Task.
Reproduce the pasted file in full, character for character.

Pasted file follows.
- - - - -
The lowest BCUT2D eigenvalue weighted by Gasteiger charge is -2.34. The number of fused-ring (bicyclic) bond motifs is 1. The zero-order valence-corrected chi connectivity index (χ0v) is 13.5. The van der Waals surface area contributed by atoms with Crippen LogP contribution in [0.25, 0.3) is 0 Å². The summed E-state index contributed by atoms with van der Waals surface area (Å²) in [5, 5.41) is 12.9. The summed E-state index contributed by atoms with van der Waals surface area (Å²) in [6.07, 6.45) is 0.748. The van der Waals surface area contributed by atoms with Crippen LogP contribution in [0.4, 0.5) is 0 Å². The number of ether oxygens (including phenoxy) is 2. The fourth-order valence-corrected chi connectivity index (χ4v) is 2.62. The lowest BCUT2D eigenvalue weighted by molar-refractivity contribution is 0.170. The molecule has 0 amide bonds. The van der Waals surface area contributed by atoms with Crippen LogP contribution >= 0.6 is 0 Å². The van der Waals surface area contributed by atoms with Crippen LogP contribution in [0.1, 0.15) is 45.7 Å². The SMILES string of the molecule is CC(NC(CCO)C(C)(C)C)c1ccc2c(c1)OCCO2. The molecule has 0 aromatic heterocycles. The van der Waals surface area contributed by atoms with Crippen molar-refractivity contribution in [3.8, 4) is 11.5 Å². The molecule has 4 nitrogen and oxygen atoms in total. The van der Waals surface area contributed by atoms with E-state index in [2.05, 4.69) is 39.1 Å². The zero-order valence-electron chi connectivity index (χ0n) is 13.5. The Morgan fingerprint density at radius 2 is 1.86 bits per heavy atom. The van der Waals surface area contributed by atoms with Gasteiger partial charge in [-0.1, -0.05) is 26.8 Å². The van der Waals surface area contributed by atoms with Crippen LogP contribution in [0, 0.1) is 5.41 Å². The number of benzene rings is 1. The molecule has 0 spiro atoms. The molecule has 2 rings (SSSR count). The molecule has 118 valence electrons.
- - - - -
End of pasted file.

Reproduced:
The lowest BCUT2D eigenvalue weighted by Gasteiger charge is -2.34. The number of fused-ring (bicyclic) bond motifs is 1. The zero-order valence-corrected chi connectivity index (χ0v) is 13.5. The van der Waals surface area contributed by atoms with Crippen LogP contribution in [0.25, 0.3) is 0 Å². The summed E-state index contributed by atoms with van der Waals surface area (Å²) in [5, 5.41) is 12.9. The summed E-state index contributed by atoms with van der Waals surface area (Å²) in [6.07, 6.45) is 0.748. The van der Waals surface area contributed by atoms with Crippen LogP contribution in [0.4, 0.5) is 0 Å². The number of ether oxygens (including phenoxy) is 2. The fourth-order valence-corrected chi connectivity index (χ4v) is 2.62. The lowest BCUT2D eigenvalue weighted by molar-refractivity contribution is 0.170. The molecule has 0 amide bonds. The van der Waals surface area contributed by atoms with Crippen LogP contribution >= 0.6 is 0 Å². The van der Waals surface area contributed by atoms with Crippen LogP contribution in [0.1, 0.15) is 45.7 Å². The SMILES string of the molecule is CC(NC(CCO)C(C)(C)C)c1ccc2c(c1)OCCO2. The molecule has 0 aromatic heterocycles. The van der Waals surface area contributed by atoms with Crippen molar-refractivity contribution in [3.8, 4) is 11.5 Å². The molecule has 4 nitrogen and oxygen atoms in total. The van der Waals surface area contributed by atoms with E-state index in [2.05, 4.69) is 39.1 Å². The zero-order valence-electron chi connectivity index (χ0n) is 13.5. The Morgan fingerprint density at radius 2 is 1.86 bits per heavy atom. The van der Waals surface area contributed by atoms with Gasteiger partial charge in [-0.1, -0.05) is 26.8 Å². The van der Waals surface area contributed by atoms with Crippen LogP contribution in [0, 0.1) is 5.41 Å². The number of benzene rings is 1. The molecule has 0 spiro atoms. The molecule has 2 rings (SSSR count). The molecule has 118 valence electrons.